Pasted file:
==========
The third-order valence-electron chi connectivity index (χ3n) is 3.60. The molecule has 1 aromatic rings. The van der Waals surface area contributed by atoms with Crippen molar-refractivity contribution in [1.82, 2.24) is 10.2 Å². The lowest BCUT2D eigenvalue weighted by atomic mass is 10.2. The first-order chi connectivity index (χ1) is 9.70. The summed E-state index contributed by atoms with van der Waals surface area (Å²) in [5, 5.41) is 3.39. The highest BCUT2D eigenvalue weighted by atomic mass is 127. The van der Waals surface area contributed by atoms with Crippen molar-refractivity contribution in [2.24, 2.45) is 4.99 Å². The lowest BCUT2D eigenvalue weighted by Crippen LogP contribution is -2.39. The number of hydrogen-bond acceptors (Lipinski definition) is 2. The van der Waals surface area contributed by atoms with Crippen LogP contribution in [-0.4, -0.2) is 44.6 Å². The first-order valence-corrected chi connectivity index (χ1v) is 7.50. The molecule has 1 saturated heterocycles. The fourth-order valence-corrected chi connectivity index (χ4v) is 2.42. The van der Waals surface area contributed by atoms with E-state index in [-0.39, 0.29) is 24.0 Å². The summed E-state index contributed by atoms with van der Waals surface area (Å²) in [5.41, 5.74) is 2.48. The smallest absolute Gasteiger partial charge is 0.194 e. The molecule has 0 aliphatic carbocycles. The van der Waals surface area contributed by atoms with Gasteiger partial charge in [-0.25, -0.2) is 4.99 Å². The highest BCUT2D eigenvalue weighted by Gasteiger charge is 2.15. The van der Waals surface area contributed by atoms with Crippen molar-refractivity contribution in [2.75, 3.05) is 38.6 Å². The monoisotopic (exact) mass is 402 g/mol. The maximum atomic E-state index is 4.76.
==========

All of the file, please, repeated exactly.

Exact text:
The third-order valence-electron chi connectivity index (χ3n) is 3.60. The molecule has 1 aromatic rings. The van der Waals surface area contributed by atoms with Crippen molar-refractivity contribution in [1.82, 2.24) is 10.2 Å². The lowest BCUT2D eigenvalue weighted by atomic mass is 10.2. The first-order chi connectivity index (χ1) is 9.70. The summed E-state index contributed by atoms with van der Waals surface area (Å²) in [5, 5.41) is 3.39. The highest BCUT2D eigenvalue weighted by atomic mass is 127. The van der Waals surface area contributed by atoms with Crippen molar-refractivity contribution in [2.24, 2.45) is 4.99 Å². The lowest BCUT2D eigenvalue weighted by Crippen LogP contribution is -2.39. The number of hydrogen-bond acceptors (Lipinski definition) is 2. The van der Waals surface area contributed by atoms with Crippen LogP contribution in [-0.4, -0.2) is 44.6 Å². The first-order valence-corrected chi connectivity index (χ1v) is 7.50. The molecule has 1 saturated heterocycles. The fourth-order valence-corrected chi connectivity index (χ4v) is 2.42. The van der Waals surface area contributed by atoms with E-state index in [-0.39, 0.29) is 24.0 Å². The summed E-state index contributed by atoms with van der Waals surface area (Å²) in [5.41, 5.74) is 2.48. The smallest absolute Gasteiger partial charge is 0.194 e. The molecule has 0 aliphatic carbocycles. The van der Waals surface area contributed by atoms with Gasteiger partial charge in [-0.25, -0.2) is 4.99 Å². The highest BCUT2D eigenvalue weighted by Gasteiger charge is 2.15. The van der Waals surface area contributed by atoms with Crippen molar-refractivity contribution in [2.75, 3.05) is 38.6 Å². The monoisotopic (exact) mass is 402 g/mol. The maximum atomic E-state index is 4.76.